Be Prepared: What to Do When a Natural Disaster Strikes

NATIONAL REPORT—Natural disasters and extreme weather events like Hurricane Harvey are beyond a hotel owner’s control, but taking the proper steps during a weather emergency can help teams on the property level to prepare for severe, potentially life-threatening conditions and protect the bottom line.

“At a lower rate, in the early stages of a disaster, hotels need to be prepared to attract a different customer,” Bob Rauch, founder, CEO and 40-year veteran hotelier of RAR Hospitality, a hotel management and consulting company, told Hotel Business. “What occurs frequently is that demand is from relief workers, volunteers, displaced local residents and the regular corporate and leisure travelers to the area. Most disasters have significant increases in occupancy due to all of the abnormal demand and hence, compression occurs whereby there are not enough rooms to go around; so, rates rise. While some hotels might have to cut costs, if they are the hotel with reduced rates due to Red Cross or other contracts, those guests are extended-stay and don’t require as much housekeeping.”

Property owners and managers in potentially dangerous conditions should first assess the safety of guests and team members. The following step is to “show compassion for local residents by reducing rates for early stages of the disaster and relaxing rules,” Rauch explained. For instance, properties should be a bit more flexible on pets, guests per room and F&B.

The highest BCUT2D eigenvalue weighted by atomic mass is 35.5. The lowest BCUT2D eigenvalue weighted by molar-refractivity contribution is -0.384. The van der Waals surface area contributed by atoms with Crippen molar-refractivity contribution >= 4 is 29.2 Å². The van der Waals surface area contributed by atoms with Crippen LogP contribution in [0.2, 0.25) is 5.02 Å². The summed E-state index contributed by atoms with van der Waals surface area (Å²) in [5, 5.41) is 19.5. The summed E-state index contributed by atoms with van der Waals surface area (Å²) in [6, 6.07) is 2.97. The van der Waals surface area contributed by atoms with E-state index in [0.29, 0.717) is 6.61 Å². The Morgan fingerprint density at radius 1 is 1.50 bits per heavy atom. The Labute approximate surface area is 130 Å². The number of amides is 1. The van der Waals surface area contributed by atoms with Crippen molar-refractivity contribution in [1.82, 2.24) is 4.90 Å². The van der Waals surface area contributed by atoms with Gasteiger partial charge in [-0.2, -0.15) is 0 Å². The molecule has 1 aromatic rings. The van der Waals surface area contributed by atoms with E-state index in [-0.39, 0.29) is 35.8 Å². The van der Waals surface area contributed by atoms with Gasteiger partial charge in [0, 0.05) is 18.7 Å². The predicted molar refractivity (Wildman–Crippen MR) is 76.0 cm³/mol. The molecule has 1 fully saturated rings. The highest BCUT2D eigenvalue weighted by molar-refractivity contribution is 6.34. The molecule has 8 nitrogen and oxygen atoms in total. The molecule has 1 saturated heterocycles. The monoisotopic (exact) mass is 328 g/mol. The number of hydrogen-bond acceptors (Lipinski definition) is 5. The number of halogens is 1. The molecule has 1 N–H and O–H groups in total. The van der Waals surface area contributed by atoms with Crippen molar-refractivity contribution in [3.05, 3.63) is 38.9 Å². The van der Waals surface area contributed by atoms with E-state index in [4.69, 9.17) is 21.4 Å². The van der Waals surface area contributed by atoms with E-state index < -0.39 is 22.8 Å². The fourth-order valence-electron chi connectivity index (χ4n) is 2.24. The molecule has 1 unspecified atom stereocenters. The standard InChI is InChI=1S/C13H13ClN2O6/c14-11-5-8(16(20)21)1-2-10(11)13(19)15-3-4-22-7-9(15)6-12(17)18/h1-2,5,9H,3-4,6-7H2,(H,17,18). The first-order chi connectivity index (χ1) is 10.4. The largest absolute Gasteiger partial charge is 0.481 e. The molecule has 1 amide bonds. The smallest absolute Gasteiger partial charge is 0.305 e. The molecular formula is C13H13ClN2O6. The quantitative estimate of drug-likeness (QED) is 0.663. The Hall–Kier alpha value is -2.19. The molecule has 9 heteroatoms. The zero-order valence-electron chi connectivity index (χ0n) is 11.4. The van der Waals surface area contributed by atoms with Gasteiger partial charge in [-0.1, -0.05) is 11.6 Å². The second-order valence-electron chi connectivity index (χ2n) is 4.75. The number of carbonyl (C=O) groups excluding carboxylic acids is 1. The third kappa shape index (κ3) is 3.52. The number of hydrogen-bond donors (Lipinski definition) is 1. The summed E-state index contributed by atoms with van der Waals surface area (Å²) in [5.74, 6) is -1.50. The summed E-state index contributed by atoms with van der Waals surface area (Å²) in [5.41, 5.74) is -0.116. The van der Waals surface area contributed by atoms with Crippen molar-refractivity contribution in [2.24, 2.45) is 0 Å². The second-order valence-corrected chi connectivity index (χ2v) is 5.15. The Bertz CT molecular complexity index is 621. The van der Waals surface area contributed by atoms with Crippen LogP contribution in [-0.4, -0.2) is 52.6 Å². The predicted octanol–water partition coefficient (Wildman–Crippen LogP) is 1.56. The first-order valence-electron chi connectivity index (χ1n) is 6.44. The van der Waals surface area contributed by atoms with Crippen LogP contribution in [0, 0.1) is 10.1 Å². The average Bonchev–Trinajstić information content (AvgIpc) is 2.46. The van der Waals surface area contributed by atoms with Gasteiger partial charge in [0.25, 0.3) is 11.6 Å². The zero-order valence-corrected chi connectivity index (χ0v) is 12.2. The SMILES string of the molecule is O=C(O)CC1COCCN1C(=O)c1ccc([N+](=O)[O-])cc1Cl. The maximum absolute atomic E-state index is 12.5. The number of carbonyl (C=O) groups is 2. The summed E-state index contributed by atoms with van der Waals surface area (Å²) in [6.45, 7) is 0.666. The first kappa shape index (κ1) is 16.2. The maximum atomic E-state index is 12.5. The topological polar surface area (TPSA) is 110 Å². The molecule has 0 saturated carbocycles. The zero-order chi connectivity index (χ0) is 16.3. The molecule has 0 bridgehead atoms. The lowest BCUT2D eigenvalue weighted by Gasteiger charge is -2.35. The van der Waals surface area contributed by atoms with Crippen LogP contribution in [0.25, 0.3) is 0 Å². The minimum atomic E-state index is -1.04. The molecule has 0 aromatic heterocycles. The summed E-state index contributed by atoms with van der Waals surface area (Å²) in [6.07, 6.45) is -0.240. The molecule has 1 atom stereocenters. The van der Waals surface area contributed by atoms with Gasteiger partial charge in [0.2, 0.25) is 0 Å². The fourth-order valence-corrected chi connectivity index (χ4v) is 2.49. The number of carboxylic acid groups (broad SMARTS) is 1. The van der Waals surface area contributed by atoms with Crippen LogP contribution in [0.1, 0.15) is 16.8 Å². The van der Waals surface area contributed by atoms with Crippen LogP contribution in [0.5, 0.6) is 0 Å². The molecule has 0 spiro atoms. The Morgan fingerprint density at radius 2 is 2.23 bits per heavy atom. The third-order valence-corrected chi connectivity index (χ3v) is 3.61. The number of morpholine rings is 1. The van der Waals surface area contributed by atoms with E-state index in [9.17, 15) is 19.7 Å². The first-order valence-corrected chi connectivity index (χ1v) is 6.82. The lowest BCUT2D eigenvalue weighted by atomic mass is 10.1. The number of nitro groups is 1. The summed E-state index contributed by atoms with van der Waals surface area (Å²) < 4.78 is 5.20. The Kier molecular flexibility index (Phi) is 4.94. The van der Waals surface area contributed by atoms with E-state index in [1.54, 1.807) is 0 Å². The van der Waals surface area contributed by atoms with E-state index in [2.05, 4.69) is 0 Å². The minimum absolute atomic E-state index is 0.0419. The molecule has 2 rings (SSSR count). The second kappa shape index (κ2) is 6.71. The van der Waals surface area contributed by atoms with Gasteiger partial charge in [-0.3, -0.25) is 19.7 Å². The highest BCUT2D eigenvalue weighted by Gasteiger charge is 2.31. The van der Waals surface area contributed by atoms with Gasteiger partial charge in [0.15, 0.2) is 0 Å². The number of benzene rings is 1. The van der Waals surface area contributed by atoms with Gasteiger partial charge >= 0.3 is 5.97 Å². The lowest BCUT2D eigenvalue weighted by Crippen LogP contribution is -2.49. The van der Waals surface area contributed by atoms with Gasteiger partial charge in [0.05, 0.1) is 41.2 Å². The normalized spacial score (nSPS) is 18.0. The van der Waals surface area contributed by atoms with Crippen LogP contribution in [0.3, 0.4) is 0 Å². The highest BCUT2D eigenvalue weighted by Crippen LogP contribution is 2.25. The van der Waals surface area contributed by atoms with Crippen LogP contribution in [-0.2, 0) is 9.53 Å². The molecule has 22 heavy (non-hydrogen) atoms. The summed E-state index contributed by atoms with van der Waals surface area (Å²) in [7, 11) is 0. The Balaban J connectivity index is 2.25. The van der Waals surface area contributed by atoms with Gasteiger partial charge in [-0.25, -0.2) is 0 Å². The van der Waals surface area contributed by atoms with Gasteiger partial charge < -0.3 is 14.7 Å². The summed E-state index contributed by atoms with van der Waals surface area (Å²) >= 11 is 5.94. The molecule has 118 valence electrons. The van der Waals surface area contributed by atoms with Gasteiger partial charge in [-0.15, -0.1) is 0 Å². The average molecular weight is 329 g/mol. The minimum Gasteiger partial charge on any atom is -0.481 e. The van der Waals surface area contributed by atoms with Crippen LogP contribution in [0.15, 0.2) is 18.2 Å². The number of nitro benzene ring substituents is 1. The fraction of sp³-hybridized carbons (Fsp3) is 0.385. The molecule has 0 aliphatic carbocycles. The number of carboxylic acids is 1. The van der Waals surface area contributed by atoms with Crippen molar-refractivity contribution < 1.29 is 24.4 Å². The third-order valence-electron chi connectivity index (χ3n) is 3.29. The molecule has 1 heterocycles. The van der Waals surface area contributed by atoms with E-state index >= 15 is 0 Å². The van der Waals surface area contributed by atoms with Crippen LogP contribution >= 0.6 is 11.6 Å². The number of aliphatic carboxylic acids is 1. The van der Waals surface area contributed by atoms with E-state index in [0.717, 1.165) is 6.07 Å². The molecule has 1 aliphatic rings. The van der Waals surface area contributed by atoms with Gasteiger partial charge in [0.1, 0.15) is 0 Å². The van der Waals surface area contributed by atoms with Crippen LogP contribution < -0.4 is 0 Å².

Bob Rauch

Bob Rauch

It’s important for properties to have a GM who’s able to appropriately handle a crisis and respond to the media. “It is also critical to have a management team that understands insurance claims,” he said. “When damage is done to properties that have some age, insurance will cover the rebuilding, which can then perform at even higher levels when it reopens as a new hotel.”

Any rebuilding will be based on a couple of factors: the amount of damage done, and the amount of public and private expenditures contributed to restoring the economy, he noted. “Large investments in restoration and/or reconstruction will produce the best results, but whether it’s a hurricane or a gas leak, damage must be assessed after the event has concluded.” Additional inclement weather can also impede any restoring efforts.

“While the toll that is taken by these events can be high and may include loss of life, limbs and emotional distress, economic recovery in our industry has historically been good to those who handle a crisis well due to the combination of rebuilding anew and additional demand that ultimately creates higher rates in the short term,” Rauch said.

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